Photo by Megan Leigh Barnard

Muy Bien

Friday night, 6:30 p.m.—prime time for any restaurant. For a brand new addition that sits about 50 yards from Nationwide Arena, half an hour before a Blue Jackets game is tantamount to DEFCON 1.

Yet in spite of the din, after being up and running for just three weeks, the staff at Nada glided through the space, dodging patrons and slinging tacos like it was old hat.

And to some extent, it is—Nada is a Cincinnati transfer, one of the jewels in the growing crown of the Boca Restaurant Group, and a sparkly one at that.

What you notice instantly about the restaurant is the space, a 6,000-square-foot sweeping journey that has a distinct beginning, middle, and end.

“We design everything internally,” explained Palmer, Boca’s mononymous creative director. “It’s a custom space and a big source of pride. Honestly, if Cincinnati could see this place, they might feel just a little bit slighted. This is everything we always wanted Nada to be.”

“Honestly, if Cincinnati could see this place, they might feel just a little bit slighted. This is everything we always wanted Nada to be.”

A good amount of ink has been spilled on the subject already, but certain features demand attention. The host station is its own space; no danger of having to wedge between bodies and avoid rushing servers while waiting to be seen. The bar is large but not overbearingly so, sitting beneath a beautiful mosaic ceiling and opening up to its own dining room separated artfully from the main dining space by two curved, corrugated metal walls.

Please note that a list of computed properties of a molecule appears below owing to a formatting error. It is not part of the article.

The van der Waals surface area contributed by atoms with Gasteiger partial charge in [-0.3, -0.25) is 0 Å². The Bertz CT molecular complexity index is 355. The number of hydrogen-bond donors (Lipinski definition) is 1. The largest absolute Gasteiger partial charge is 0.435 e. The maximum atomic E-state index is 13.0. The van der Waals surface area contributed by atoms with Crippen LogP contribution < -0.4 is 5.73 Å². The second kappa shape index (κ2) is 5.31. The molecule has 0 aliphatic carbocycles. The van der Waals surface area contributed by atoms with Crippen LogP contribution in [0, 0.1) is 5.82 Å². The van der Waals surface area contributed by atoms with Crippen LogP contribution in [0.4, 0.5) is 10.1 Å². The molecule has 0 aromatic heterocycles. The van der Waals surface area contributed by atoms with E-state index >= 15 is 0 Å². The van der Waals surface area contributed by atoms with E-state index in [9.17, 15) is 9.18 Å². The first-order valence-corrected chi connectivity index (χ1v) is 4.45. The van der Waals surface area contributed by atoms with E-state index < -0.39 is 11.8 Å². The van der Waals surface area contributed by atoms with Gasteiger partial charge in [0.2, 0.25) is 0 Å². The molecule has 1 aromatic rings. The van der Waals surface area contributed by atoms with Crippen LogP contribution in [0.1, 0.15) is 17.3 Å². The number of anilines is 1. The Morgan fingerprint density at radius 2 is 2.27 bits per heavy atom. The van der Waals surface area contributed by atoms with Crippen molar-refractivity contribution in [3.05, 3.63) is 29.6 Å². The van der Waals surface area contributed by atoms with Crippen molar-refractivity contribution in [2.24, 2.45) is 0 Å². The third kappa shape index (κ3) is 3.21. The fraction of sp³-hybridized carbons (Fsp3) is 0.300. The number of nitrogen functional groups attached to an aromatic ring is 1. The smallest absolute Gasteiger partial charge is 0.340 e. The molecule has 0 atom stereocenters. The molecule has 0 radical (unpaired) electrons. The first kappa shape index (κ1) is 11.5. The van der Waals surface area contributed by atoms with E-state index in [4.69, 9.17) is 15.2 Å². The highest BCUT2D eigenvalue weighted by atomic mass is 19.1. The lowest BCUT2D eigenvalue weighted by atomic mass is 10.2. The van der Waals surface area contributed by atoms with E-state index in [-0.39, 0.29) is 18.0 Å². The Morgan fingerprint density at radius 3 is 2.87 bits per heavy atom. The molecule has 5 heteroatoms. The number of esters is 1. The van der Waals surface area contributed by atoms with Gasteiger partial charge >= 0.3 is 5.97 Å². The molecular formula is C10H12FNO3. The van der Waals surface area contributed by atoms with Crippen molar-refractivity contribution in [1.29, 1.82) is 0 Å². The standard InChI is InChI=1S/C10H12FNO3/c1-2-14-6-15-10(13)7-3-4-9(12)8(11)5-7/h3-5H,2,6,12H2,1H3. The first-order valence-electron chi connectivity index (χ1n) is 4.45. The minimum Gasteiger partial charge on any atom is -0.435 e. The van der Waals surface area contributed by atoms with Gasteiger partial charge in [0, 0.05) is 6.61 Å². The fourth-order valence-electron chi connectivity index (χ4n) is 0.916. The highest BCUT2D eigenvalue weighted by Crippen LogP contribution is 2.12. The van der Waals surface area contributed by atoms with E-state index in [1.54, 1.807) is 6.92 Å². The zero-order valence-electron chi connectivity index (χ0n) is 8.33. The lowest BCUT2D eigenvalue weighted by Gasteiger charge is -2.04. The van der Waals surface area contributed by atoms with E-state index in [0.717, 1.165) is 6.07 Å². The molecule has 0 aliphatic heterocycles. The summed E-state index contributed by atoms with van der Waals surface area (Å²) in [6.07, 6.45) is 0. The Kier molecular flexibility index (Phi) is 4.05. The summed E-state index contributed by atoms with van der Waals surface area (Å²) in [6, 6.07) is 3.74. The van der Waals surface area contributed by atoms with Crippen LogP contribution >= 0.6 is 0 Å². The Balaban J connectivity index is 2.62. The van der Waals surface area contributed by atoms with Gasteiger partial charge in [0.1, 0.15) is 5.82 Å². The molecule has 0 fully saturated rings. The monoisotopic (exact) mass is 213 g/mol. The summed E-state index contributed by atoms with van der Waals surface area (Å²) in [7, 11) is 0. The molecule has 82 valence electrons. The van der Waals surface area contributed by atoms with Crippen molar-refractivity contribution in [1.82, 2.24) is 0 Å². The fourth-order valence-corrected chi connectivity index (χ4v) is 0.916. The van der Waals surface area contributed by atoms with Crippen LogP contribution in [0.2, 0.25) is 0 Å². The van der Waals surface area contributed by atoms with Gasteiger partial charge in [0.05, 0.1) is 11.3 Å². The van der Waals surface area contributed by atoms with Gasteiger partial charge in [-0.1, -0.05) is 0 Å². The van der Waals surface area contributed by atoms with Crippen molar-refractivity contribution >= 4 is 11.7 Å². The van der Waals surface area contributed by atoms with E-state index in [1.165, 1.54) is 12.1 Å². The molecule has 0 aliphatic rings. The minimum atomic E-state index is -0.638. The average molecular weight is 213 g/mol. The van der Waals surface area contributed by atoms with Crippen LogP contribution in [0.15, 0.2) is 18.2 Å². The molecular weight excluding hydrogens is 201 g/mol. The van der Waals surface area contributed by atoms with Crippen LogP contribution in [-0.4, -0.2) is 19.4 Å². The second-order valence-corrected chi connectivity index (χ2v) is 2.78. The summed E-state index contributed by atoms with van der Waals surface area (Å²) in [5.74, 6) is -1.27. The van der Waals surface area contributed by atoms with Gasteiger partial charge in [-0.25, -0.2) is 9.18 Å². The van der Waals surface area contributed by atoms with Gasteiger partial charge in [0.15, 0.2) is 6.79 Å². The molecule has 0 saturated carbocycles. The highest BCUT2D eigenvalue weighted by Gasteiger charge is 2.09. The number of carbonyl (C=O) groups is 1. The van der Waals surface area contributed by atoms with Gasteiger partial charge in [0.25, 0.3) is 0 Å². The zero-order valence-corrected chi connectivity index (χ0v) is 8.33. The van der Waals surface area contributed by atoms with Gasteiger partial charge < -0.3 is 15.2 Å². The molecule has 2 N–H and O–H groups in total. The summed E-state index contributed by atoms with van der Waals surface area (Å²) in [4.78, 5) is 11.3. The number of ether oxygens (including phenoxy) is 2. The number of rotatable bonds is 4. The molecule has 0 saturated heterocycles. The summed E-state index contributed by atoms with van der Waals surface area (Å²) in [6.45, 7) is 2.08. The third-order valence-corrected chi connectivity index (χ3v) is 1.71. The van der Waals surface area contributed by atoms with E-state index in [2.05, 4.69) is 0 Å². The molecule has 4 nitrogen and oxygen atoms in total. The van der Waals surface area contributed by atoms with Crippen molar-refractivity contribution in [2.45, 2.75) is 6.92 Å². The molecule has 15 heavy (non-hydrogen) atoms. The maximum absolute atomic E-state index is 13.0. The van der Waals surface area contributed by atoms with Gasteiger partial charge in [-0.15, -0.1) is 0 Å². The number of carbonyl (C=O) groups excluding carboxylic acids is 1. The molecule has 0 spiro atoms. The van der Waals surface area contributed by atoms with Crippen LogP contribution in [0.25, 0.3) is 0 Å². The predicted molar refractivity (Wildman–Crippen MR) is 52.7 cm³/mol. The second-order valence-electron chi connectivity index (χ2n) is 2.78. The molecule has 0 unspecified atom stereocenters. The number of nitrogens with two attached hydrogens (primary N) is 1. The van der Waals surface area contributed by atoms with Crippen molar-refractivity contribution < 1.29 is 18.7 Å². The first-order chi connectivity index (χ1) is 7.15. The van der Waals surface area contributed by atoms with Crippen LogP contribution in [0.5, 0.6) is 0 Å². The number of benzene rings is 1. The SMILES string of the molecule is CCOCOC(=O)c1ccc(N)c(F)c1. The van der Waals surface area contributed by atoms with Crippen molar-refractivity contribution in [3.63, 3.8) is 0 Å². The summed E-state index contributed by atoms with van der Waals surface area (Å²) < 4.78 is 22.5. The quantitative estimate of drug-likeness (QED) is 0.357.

“The walls are meant to be inviting, the room there more seductive, sexier,” Palmer continued. “It really was a blank slate. It should be an experience, walking through the restaurant. The fundamental idea here is to blow people away.”

The restaurant’s large footprint allowed for a lot of creativity, including yet another separate dining space, this one hidden behind a floor-to-ceiling moving wall that looks like a continuation of the bar but opens to a private party room—wired for sound and ready for reservation.

A western-facing patio runs the length of the building and whispers promises of sun-drenched Saturdays in March and April with music and margaritas, and the Jackets just a stroll away.

Even the men’s room (I was not privy to the women’s) has a personal touch, courtesy of Palmer: eye-level with patrons is a panoramic battle scene on a paint-splattered alien landscape that pits M.U.S.C.L.E. Men versus Army Men. Suffice it to say, the swell of nostalgia made relieving myself all the more satisfying.

All of this, and not yet word one about the food. It’s no slight, of course—the food is marvelous. Sous Chef Casey Frank supplied a wide selection, from the house-fried cantina chips with chunky guacamole to the tinga quesadilla.

The menu is controlled, not overly expansive, and it shows in the distinctiveness of the dishes. It would be easy for a taco-anchored menu to sort of bleed together, but one bite of the crispy pork belly taco next to the big ancho flavor of the tinga, and it’s clear that each dish fought its own way onto the menu.

Initial response from customers prompted Nada to drop its prices a skosh, particularly on its lunch menu. That kind of flexibility is rare in an increasingly competitive food scene, and further distances the newcomer from some of its more chain-y nearby competitors. It was a no-brainer, according to Palmer.

“We listen. That’s it. This is our first step outside of Cincinnati, and we want to make a big splash.”

Mission accomplished.